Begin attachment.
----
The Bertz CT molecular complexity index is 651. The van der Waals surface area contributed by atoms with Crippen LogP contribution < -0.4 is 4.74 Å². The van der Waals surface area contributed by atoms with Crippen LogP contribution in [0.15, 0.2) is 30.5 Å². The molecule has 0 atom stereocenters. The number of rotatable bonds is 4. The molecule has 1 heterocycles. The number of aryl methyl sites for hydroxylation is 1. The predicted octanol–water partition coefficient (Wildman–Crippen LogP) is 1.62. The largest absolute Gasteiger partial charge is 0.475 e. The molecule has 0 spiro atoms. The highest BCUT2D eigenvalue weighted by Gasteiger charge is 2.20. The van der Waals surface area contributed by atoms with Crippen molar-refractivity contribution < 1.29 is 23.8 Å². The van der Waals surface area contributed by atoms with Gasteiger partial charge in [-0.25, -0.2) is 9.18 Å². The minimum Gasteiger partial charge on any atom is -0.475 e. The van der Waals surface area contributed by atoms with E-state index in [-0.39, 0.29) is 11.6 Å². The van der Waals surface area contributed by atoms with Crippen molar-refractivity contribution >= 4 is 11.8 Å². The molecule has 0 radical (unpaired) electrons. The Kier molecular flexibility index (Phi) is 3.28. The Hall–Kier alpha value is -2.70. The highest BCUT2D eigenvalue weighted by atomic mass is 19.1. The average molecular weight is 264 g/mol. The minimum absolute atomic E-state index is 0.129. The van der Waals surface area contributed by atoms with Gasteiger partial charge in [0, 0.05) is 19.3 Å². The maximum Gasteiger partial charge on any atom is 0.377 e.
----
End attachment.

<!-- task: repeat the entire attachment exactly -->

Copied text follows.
The Bertz CT molecular complexity index is 651. The van der Waals surface area contributed by atoms with Crippen LogP contribution < -0.4 is 4.74 Å². The van der Waals surface area contributed by atoms with Crippen LogP contribution in [0.15, 0.2) is 30.5 Å². The molecule has 0 atom stereocenters. The number of rotatable bonds is 4. The molecule has 1 heterocycles. The number of aryl methyl sites for hydroxylation is 1. The predicted octanol–water partition coefficient (Wildman–Crippen LogP) is 1.62. The largest absolute Gasteiger partial charge is 0.475 e. The molecule has 0 spiro atoms. The highest BCUT2D eigenvalue weighted by Gasteiger charge is 2.20. The van der Waals surface area contributed by atoms with Crippen molar-refractivity contribution < 1.29 is 23.8 Å². The van der Waals surface area contributed by atoms with Gasteiger partial charge in [-0.25, -0.2) is 9.18 Å². The minimum Gasteiger partial charge on any atom is -0.475 e. The van der Waals surface area contributed by atoms with E-state index in [-0.39, 0.29) is 11.6 Å². The van der Waals surface area contributed by atoms with Crippen molar-refractivity contribution >= 4 is 11.8 Å². The molecule has 0 radical (unpaired) electrons. The Kier molecular flexibility index (Phi) is 3.28. The Hall–Kier alpha value is -2.70. The highest BCUT2D eigenvalue weighted by atomic mass is 19.1. The average molecular weight is 264 g/mol. The minimum absolute atomic E-state index is 0.129. The van der Waals surface area contributed by atoms with Gasteiger partial charge in [0, 0.05) is 19.3 Å². The maximum Gasteiger partial charge on any atom is 0.377 e.